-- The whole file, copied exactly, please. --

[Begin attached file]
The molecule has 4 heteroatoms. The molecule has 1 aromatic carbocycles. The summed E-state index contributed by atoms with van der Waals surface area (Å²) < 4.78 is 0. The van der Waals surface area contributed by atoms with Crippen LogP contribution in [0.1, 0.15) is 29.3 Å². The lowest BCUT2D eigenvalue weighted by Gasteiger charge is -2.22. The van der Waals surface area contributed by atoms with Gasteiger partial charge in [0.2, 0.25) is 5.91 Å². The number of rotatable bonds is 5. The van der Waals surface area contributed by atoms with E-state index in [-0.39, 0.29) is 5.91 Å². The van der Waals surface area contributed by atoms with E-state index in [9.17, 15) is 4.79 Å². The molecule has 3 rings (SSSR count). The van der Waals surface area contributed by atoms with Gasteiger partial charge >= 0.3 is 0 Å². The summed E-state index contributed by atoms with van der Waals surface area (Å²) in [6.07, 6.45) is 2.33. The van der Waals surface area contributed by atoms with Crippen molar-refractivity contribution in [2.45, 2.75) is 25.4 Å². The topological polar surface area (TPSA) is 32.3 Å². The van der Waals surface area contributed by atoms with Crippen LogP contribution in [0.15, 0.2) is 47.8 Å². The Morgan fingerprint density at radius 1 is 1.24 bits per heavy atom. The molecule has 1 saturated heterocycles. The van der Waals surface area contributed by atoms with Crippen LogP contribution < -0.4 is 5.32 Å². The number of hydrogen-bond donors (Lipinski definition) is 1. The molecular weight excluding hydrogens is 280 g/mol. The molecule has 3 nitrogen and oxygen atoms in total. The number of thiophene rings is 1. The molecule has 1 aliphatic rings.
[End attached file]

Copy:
The molecule has 4 heteroatoms. The molecule has 1 aromatic carbocycles. The summed E-state index contributed by atoms with van der Waals surface area (Å²) < 4.78 is 0. The van der Waals surface area contributed by atoms with Crippen LogP contribution in [0.1, 0.15) is 29.3 Å². The lowest BCUT2D eigenvalue weighted by Gasteiger charge is -2.22. The van der Waals surface area contributed by atoms with Gasteiger partial charge in [0.2, 0.25) is 5.91 Å². The number of rotatable bonds is 5. The van der Waals surface area contributed by atoms with E-state index in [-0.39, 0.29) is 5.91 Å². The van der Waals surface area contributed by atoms with E-state index in [9.17, 15) is 4.79 Å². The molecule has 3 rings (SSSR count). The van der Waals surface area contributed by atoms with Gasteiger partial charge >= 0.3 is 0 Å². The summed E-state index contributed by atoms with van der Waals surface area (Å²) in [6.07, 6.45) is 2.33. The van der Waals surface area contributed by atoms with Crippen molar-refractivity contribution in [2.45, 2.75) is 25.4 Å². The topological polar surface area (TPSA) is 32.3 Å². The van der Waals surface area contributed by atoms with Crippen LogP contribution in [0.15, 0.2) is 47.8 Å². The Morgan fingerprint density at radius 1 is 1.24 bits per heavy atom. The molecule has 1 saturated heterocycles. The van der Waals surface area contributed by atoms with Crippen LogP contribution < -0.4 is 5.32 Å². The number of hydrogen-bond donors (Lipinski definition) is 1. The molecular weight excluding hydrogens is 280 g/mol. The molecule has 3 nitrogen and oxygen atoms in total. The number of thiophene rings is 1. The molecule has 1 aliphatic rings.